Managed Money Part 2: What Can It Do For You Now?

Last month we talked about the influence of hedge funds on the price of commodities. A key takeaway? Hedge funds are simply opportunistic, based on their perception of how to turn a profit in any market condition. Unlike farmers that are always net sellers, hedge funds are net buyers when the market is in favor of buyers and net sellers when the market is in favor of sellers. With the combined volume of contracts bought and sold through them, hedge funds have the capability to quickly turn a bear market into a bull market – and a bull market into a bear market. (See July 2023’s Managed Money Part 1: What Has It Done for You Lately?)


The question, of course, is how to use information about hedge funds to your advantage. Luckily, because hedge funds are (loosely) regulated, they are required to report positions (referenced as Commitment of Traders or COT data) on a daily basis.  This information is then released to the public every Friday afternoon by the Commodity Futures Trading Commission.  As a result, you have access to historical and real-time information on the funds that you can use as you make your marketing decisions.


Movement within Limits


Let’s take a look at a COT chart for corn, which is an easy way to assess how funds are positioned. The green represents daily net hedge fund positions for corn since 2006. Net long positions are above the line and net short positions are below the line. Overlaid in red is price over the same period of time, including the impact of rolled contracts.


In general, you can see that, directionally, price and fund’s net positions move together, which is a good indicator of the fund’s influence on price. Despite this correlation, bear in mind that the charts can’t help you predict, generally, where positions or prices are headed. Every day, hedge funds are making decisions about whether to exit, hold, or get shorter or longer, based on their unique strategies and their reactions to the fundamentals. Trying to anticipate their movements is as fruitless as predicting the market.




… as hedge funds become increasingly exposed long or short, fewer and fewer outside participants are willing to enter the market in the same direction. As a result, each hedge fund knows that the opportunity to lock in a gain is closing. It’s at this point that funds start reversing course. At extreme long or short positions, the sell-off of one fund triggers the next and then the next, and suddenly the market is changing direction. After all, hedge funds don’t want to be caught with a large position in an unfavorable market. And while the chart doesn’t promise you what prices will do, it does indicate that there’s a limit to how large a position the funds, in aggregate, are willing to take on before they start reversing their positions and influencing an often-significant market change. In other words, when the aggregate position becomes too long or short, there’s a point where the funds will only move in one direction: namely, to reverse their position, which also reverses price direction.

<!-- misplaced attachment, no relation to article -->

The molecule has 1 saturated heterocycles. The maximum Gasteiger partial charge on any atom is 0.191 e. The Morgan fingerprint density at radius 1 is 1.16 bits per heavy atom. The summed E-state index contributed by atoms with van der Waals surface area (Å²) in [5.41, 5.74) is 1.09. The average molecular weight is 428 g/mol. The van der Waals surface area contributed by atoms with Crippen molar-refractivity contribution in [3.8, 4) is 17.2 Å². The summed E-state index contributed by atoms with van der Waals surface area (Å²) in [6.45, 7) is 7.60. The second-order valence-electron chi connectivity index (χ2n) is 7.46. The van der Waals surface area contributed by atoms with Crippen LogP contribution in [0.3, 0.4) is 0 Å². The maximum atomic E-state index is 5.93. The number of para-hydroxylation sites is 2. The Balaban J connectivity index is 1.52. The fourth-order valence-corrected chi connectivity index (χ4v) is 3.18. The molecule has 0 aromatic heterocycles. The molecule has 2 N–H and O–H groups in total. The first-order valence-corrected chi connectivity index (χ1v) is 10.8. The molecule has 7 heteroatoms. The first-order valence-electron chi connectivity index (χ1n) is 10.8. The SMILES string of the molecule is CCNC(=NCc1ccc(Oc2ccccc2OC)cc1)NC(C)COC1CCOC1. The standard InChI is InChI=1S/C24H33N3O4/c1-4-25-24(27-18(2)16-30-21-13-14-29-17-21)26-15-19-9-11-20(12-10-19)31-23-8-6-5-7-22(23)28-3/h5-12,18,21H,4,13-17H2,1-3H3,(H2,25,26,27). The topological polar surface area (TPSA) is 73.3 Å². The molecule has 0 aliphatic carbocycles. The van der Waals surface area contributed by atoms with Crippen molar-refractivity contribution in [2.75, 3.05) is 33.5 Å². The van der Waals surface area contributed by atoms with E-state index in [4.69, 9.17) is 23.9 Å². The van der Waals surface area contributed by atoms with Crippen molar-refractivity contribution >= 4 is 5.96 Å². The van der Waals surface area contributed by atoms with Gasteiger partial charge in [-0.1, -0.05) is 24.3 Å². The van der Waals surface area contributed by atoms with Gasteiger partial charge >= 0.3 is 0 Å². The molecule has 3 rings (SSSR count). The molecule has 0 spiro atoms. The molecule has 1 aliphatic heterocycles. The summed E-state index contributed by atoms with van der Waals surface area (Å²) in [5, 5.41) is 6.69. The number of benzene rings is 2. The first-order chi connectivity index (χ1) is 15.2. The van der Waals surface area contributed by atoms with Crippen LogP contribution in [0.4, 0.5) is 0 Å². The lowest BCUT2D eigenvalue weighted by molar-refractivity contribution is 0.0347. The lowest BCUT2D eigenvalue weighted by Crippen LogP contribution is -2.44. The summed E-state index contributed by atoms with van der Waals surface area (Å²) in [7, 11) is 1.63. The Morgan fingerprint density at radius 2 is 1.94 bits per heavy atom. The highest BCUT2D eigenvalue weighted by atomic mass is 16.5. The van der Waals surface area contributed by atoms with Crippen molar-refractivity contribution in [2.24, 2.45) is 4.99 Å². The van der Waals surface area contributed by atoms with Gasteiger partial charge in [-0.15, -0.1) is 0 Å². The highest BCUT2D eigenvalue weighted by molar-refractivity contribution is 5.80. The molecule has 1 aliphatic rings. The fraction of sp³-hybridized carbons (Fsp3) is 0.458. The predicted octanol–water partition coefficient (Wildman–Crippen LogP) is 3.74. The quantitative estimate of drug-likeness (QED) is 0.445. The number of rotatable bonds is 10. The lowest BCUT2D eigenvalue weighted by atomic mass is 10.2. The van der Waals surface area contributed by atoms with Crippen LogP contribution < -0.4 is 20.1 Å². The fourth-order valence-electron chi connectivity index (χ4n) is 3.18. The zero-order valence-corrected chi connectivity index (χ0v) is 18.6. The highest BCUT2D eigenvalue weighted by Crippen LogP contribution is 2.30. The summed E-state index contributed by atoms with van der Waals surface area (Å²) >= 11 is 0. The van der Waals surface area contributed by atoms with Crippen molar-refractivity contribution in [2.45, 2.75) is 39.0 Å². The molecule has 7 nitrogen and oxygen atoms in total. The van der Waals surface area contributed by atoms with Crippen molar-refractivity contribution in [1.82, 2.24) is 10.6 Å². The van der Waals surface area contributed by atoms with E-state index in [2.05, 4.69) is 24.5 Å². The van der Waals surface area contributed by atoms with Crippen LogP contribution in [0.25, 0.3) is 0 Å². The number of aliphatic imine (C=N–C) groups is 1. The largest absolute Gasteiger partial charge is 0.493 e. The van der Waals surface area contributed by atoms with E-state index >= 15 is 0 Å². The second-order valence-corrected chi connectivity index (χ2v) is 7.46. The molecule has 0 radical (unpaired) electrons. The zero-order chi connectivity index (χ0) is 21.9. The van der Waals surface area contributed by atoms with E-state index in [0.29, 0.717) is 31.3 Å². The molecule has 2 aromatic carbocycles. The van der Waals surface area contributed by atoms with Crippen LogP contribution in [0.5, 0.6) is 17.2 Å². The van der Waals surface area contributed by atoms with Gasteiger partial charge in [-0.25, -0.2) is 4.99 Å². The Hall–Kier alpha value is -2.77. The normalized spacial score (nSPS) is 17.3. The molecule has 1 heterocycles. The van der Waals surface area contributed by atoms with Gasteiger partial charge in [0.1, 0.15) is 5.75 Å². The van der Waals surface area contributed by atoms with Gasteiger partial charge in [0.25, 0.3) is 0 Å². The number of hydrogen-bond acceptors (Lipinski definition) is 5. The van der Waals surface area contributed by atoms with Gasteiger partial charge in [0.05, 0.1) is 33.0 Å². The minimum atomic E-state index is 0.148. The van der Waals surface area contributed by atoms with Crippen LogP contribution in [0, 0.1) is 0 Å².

How do you know if a corn market reversal is likely imminent?

  • Are funds long 300k – 400k contracts or are they short 150k – 200k or more? It appears that, once the funds reach these extremes, all they need is a trigger to set off a chain reaction of buying or selling.
  • What is going on fundamentally? The right or wrong fundamental can set off the market reaction when it doesn’t align with the currently held fund position.


Bottom line? When the funds are extremely long, beware that the market could be near the top. Evaluate your sell strategy and make adjustments. When the funds are extremely short, practice patience before you make a sale. In both cases, a reversal is going to happen at some point. It’s just a matter of what sets it off.


Let’s zoom into the chart to look at some examples:

  1. In 2013, the funds were long by around 300k contracts before the market reversed. What triggered the change? It appears prices were too high to be affordable, combined with a return to production and weather normalcy.
  2. In early 2019, funds were short by almost 300k contracts. Funds exited their short positions and went long as prices rallied, likely on the news of late planting due to flooded fields and the flooding of the Mississippi and Missouri rivers.
  3. In early 2020, funds increased their shorts from about 80k to almost 300k during the start of COVID, and then exploded into a long position of around 400k contracts, likely triggered by a shortage of corn and increased demand from China. Prices rallied by more than $4.00.


What don’t you see? Any significant outlier in short or long positions that might cause you to wait to see if the movement would maintain direction.


Keep in Mind


It’s never a good idea to try to second guess or anticipate fund activity. Although they may act like pack animals at the extremes, within those limits they are unique entities managing strategies that probably don’t make any sense to outsiders.


Instead, make sure you have a solid marketing strategy that prepares you for whatever the market may do, whether bull or bear, big or small. Make sure it includes incremental sales to help you capture bite-sized pieces of the market and to avoid missing out on a rally or waiting too long. Of utmost importance, build in ongoing analysis and flexibility to respond to market changes.


Finally, work with your TFM advisor to ensure that your plan aligns with the needs of your operation.




Give Total Farm Marketing a call at 800.334.9779.


We look forward to discussing how we can help you set a pricing strategy suited to the needs of your organization.


Scott Masters

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